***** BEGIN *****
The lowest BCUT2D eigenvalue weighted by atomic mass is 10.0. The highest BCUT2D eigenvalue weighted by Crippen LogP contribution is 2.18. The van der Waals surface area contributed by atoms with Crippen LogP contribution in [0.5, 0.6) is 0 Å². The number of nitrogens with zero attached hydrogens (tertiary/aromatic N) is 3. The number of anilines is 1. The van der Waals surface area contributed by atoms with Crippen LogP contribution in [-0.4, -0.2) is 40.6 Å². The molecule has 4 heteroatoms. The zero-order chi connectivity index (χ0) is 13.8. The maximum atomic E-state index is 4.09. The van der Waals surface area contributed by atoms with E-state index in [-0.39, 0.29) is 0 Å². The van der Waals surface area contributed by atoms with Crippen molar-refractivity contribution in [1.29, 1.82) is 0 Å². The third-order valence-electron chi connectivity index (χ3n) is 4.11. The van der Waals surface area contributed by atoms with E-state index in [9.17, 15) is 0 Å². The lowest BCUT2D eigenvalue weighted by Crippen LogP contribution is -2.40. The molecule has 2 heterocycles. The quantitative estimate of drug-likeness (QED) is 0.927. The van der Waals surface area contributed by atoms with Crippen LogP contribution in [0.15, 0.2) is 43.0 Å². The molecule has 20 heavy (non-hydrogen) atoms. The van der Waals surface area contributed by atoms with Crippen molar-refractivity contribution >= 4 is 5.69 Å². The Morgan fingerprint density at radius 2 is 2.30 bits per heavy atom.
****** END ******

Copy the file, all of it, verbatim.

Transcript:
The lowest BCUT2D eigenvalue weighted by atomic mass is 10.0. The highest BCUT2D eigenvalue weighted by Crippen LogP contribution is 2.18. The van der Waals surface area contributed by atoms with Crippen LogP contribution in [0.5, 0.6) is 0 Å². The number of nitrogens with zero attached hydrogens (tertiary/aromatic N) is 3. The number of anilines is 1. The van der Waals surface area contributed by atoms with Crippen LogP contribution in [-0.4, -0.2) is 40.6 Å². The molecule has 4 heteroatoms. The zero-order chi connectivity index (χ0) is 13.8. The maximum atomic E-state index is 4.09. The van der Waals surface area contributed by atoms with E-state index in [-0.39, 0.29) is 0 Å². The van der Waals surface area contributed by atoms with Crippen molar-refractivity contribution in [1.29, 1.82) is 0 Å². The third-order valence-electron chi connectivity index (χ3n) is 4.11. The van der Waals surface area contributed by atoms with E-state index in [9.17, 15) is 0 Å². The lowest BCUT2D eigenvalue weighted by Crippen LogP contribution is -2.40. The molecule has 2 heterocycles. The quantitative estimate of drug-likeness (QED) is 0.927. The van der Waals surface area contributed by atoms with Crippen LogP contribution in [0.15, 0.2) is 43.0 Å². The molecule has 20 heavy (non-hydrogen) atoms. The van der Waals surface area contributed by atoms with Crippen molar-refractivity contribution >= 4 is 5.69 Å². The Morgan fingerprint density at radius 2 is 2.30 bits per heavy atom.